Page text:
Horn wants Pacquiao rematch to settle rules row

This file photo taken on July 3, 2017 shows newly crowned World Boxing Organization (WBO) welterweight champion Jeff Horn of Australia posing for photographs with his belt after a press conference in Brisbane, one day after he beat Manny Pacquiao of the Philippines.
PHOTO: AFP

LOS ANGELES - Australian Jeff Horn has no doubt that he was a deserving conqueror of Manny Pacquiao but believes only a rematch with the Filipino star will settle the controversy once and for all.

Horn stunned the boxing world with a unanimous 12-round decision over Pacquiao in Brisbane on July 2, a hotly contested result that triggered an outcry in the Philippines.

The World Boxing Organisation moved to quell the controversy by re-scoring the fight with a different set of judges - who found that Horn was the winner by seven rounds to five.

Horn, 29, told reporters in Los Angeles he welcomed the verdict of the WBO's review - even if he had been certain in his own mind of victory.

"If it had come back and they'd said I hadn't won, I would have still felt like I had won," the former schoolteacher said. "But to have them say to everyone else that had doubted it that I definitely won the fight gives me a sense of relief.

"I feel like I've defended the title already and I've only had it for a week."

However, Horn acknowledged that the only way for the controversy to be resolved definitively was by climbing back into the ring with Pacquiao.

"I kind of feel it has been put to bed and that I definitely won the fight because it has been rescored," he told AFP.

"But people are always going to have their opinions and you're not going to be able to change those. So I guess the only way you're going to be able to do it is to have a rematch. And I think I would do better a second time."

Horn, meanwhile, said he had been stung by the criticism from veteran trainer and boxing broadcaster Teddy Atlas. In a post-fight interview shortly after Horn clambered out of the ring in Brisbane, Atlas told the Aussie he believed he had been wrongly awarded the fight.

Boxing: Horn stuns Pacquiao to win WBO welterweight crown

  • Former schoolteacher Jeff Horn stunned world champion Manny Pacquiao to win the World Boxing Organisation welterweight crown with a unanimous points decision in Brisbane on Sunday.
  • Given no chance by most observers, the 29-year-old Horn's ultra-aggressive style proved too much for Pacquiao, with the three judges scoring the fight 117-111, 115-113 and 115-113 to the Australian after 12 rounds.
  • Pacquiao, 38, is an eight-weight world champion considered one of the greatest fighters of his generation. His camp had predicted a "short and sweet" win over Horn, a 2012 Australian Olympian.
  • But Horn showed no signs of being overawed by the occasion, taking the fight to the Filipino great from the opening bell.
  • He moved forward relentlessly, not allowing Pacquiao time to find any rhythm.
  • Pacquiao did manage to land some left jabs in the opening rounds to take the early points, but Horn refused to back away and his brawling tactics paid dividends through the middle stages.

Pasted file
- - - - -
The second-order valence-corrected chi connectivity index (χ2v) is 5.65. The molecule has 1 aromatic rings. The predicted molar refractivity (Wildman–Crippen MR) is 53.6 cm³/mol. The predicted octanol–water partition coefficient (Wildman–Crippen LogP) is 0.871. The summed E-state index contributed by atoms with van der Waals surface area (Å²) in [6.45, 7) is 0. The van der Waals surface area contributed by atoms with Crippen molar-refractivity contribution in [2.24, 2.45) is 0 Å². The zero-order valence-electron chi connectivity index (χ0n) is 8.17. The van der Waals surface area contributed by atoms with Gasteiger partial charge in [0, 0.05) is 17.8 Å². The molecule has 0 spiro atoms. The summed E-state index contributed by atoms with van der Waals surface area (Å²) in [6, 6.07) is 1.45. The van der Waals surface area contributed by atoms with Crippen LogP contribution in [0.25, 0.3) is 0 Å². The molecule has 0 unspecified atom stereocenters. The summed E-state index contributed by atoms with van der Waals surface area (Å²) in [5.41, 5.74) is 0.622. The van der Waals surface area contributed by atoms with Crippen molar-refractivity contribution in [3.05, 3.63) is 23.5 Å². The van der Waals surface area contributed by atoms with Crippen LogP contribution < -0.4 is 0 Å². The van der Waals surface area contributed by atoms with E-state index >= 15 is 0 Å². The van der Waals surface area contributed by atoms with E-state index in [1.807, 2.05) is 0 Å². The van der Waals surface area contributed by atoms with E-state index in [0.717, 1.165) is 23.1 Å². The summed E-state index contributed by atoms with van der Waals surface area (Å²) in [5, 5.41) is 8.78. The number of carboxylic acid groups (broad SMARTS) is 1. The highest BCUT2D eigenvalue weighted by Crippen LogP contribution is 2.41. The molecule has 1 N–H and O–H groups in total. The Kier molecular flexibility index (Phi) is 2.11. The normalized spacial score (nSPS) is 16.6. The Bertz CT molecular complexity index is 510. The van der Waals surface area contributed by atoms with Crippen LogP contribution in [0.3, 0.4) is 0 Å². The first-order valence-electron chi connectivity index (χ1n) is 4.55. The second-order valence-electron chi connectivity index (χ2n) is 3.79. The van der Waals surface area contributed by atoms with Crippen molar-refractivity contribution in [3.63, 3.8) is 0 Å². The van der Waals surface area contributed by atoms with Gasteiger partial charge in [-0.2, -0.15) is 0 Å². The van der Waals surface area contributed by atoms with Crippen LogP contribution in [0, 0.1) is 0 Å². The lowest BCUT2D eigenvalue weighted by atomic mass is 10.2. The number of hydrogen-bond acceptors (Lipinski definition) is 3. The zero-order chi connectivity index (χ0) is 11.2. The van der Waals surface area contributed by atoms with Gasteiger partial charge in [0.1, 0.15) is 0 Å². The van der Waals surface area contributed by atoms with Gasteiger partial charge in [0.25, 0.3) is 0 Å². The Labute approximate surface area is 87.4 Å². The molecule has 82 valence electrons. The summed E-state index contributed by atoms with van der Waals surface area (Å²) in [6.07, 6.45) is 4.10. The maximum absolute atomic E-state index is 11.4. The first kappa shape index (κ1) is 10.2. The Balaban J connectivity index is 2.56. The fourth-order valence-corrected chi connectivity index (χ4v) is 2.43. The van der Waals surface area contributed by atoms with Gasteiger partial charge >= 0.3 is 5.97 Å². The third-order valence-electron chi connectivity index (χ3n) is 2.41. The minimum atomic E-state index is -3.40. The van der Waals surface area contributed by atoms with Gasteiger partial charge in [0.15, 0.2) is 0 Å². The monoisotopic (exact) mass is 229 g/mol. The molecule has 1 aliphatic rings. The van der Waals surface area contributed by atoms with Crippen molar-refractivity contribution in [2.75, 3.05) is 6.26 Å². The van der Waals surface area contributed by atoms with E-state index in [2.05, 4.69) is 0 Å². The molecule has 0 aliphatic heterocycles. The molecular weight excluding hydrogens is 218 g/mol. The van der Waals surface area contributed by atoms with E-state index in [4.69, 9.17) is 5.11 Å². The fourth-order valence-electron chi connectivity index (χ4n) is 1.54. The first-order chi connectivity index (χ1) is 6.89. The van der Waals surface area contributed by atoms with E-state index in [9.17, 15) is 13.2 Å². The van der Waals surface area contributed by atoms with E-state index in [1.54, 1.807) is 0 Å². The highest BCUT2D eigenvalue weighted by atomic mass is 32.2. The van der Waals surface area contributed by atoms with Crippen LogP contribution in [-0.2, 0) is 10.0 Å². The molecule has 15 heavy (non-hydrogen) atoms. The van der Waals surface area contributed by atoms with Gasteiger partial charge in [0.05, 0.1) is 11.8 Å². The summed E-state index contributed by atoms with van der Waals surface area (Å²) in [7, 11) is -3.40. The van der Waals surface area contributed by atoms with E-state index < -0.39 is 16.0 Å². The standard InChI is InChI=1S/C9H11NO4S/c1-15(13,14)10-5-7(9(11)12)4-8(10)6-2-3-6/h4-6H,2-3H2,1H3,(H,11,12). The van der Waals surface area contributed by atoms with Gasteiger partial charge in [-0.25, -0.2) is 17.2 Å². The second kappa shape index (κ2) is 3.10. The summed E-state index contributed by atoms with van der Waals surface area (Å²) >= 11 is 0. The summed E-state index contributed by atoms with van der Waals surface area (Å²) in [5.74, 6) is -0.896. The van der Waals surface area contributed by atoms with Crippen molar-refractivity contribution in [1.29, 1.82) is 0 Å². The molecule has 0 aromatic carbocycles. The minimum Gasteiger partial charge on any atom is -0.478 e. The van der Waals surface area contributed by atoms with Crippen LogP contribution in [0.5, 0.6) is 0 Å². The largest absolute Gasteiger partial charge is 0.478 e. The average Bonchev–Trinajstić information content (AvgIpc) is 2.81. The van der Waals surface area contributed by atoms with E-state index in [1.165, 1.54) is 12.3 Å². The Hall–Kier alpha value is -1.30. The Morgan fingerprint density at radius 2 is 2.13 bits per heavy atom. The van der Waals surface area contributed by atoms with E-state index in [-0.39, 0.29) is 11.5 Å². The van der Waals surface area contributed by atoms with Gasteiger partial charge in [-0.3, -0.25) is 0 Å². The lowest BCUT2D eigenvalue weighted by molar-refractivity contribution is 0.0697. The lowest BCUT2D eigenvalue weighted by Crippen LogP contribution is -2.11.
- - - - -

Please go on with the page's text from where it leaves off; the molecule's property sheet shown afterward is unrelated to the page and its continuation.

• Pacquiao, bleeding profusely from cuts to the head high above both eyes, then launched a savage counterattack in the ninth round and appeared to have Horn in trouble, only for the Australian to come back and win the 10th as he reasserted control.
  • Both fighters began to tire in the final two rounds but Horn's early lead proved too much to peg back as he claimed the biggest win of his career.
  • Pacquiao had been hoping to set up a second big-money showdown with Floyd Mayweather, but it was Horn who called for a fight with the unbeaten American immediately after his win.
  • Filipino fans watch the World Boxing Organisation welterweight boxing match between Manny Pacquiao of the Philippines and challenger Jeff Horn of Australia at a public Park in Manila on July 2, 2017.
  • Filipino fans watch the World Boxing Organisation welterweight boxing match between Manny Pacquiao of the Philippines and challenger Jeff Horn of Australia at a public Park in Manila on July 2, 2017.
  • Displaced residents and soldiers watch the World Boxing Organisation welterweight boxing match between Manny Pacquiao of the Philippines and challenger Jeff Horn of Australia at the Lanao Del Sur Capitol in Marawi on the southern Philippine island of Mindanao on July 2, 2017.

'A bit heartbreaking'

"I was shocked at Teddy Atlas when he said straightaway after I won that he didn't think I'd won," Horn said.

"I was like, 'Thanks. Biggest fight of my life and you reckon I lost.'

"That was a bit heartbreaking, especially because I felt like I won. Inside my heart I felt I won, but when you hear people like Teddy say it to my face was a little bit heartbreaking.

"I lost a little bit of respect for Teddy after that."

Pacquiao, who has an option for a rematch, has indicated he plans to continue his boxing career but has not said yet signaled his intentions to veteran promoter Bob Arum.

Arum told AFP he believed Pacquiao would be reluctant to retire after a loss.

"I went in after the fight when he was being stitched up and I told him don't make any decisions for a couple of weeks," Arum said. "I would think he would probably not want to retire on a defeat."

The legendary promoter said any rematch in Australia would likely be held in November, with the Docklands Stadium in Melbourne the likeliest venue.

A return to Brisbane's Suncorp Stadium, the venue of the first Horn-Pacquiao fight, was unlikely because of the possibility of rain.

"If it was Brisbane you couldn't do it in Suncorp because of the risk of rain," Arum said. "You'd have to do it in a 14,000-seat arena.

"But in Melbourne, you have a place that's bigger than Suncorp, which has a retractable roof so we don't have to worry about intense heat or rain." 

 

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